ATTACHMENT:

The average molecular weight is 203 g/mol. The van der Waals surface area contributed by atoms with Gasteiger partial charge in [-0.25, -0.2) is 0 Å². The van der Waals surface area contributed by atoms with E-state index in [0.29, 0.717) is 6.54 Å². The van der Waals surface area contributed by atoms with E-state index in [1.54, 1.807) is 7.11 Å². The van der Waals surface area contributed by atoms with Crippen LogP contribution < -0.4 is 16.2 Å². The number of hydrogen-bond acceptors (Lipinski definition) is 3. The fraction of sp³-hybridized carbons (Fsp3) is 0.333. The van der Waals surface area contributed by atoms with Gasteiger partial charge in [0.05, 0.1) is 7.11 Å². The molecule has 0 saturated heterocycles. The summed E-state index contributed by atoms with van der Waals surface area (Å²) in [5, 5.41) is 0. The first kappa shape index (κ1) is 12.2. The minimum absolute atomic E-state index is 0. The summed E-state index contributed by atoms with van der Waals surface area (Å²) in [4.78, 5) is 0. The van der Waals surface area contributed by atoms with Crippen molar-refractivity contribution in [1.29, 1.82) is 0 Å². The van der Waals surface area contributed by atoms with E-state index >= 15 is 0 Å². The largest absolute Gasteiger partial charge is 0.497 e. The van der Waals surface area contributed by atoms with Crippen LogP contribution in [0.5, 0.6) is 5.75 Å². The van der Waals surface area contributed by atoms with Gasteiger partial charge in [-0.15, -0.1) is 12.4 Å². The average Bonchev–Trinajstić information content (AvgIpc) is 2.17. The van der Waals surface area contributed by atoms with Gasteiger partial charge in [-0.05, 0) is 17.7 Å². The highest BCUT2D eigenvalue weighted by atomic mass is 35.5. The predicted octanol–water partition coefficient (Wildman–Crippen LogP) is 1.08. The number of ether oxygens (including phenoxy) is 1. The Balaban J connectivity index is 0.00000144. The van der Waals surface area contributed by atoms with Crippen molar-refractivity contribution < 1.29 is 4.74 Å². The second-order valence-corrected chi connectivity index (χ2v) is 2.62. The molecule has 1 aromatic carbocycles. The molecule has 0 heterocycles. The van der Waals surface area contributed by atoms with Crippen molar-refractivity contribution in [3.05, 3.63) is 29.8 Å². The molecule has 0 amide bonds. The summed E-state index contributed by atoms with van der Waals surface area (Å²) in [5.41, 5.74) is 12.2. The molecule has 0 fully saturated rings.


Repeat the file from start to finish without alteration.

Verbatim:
The average molecular weight is 203 g/mol. The van der Waals surface area contributed by atoms with Gasteiger partial charge in [-0.25, -0.2) is 0 Å². The van der Waals surface area contributed by atoms with E-state index in [0.29, 0.717) is 6.54 Å². The van der Waals surface area contributed by atoms with E-state index in [1.54, 1.807) is 7.11 Å². The van der Waals surface area contributed by atoms with Crippen LogP contribution < -0.4 is 16.2 Å². The number of hydrogen-bond acceptors (Lipinski definition) is 3. The fraction of sp³-hybridized carbons (Fsp3) is 0.333. The van der Waals surface area contributed by atoms with Gasteiger partial charge in [0.05, 0.1) is 7.11 Å². The molecule has 0 saturated heterocycles. The summed E-state index contributed by atoms with van der Waals surface area (Å²) in [5, 5.41) is 0. The first kappa shape index (κ1) is 12.2. The minimum absolute atomic E-state index is 0. The summed E-state index contributed by atoms with van der Waals surface area (Å²) in [4.78, 5) is 0. The van der Waals surface area contributed by atoms with Crippen molar-refractivity contribution in [1.29, 1.82) is 0 Å². The van der Waals surface area contributed by atoms with E-state index >= 15 is 0 Å². The largest absolute Gasteiger partial charge is 0.497 e. The van der Waals surface area contributed by atoms with Crippen LogP contribution in [0.5, 0.6) is 5.75 Å². The van der Waals surface area contributed by atoms with Gasteiger partial charge in [-0.15, -0.1) is 12.4 Å². The average Bonchev–Trinajstić information content (AvgIpc) is 2.17. The van der Waals surface area contributed by atoms with Gasteiger partial charge in [-0.05, 0) is 17.7 Å². The highest BCUT2D eigenvalue weighted by atomic mass is 35.5. The predicted octanol–water partition coefficient (Wildman–Crippen LogP) is 1.08. The number of ether oxygens (including phenoxy) is 1. The Balaban J connectivity index is 0.00000144. The van der Waals surface area contributed by atoms with Crippen molar-refractivity contribution < 1.29 is 4.74 Å². The second-order valence-corrected chi connectivity index (χ2v) is 2.62. The molecule has 1 aromatic carbocycles. The molecule has 0 heterocycles. The van der Waals surface area contributed by atoms with Crippen molar-refractivity contribution in [3.05, 3.63) is 29.8 Å². The molecule has 0 amide bonds. The summed E-state index contributed by atoms with van der Waals surface area (Å²) in [5.41, 5.74) is 12.2. The molecule has 0 fully saturated rings.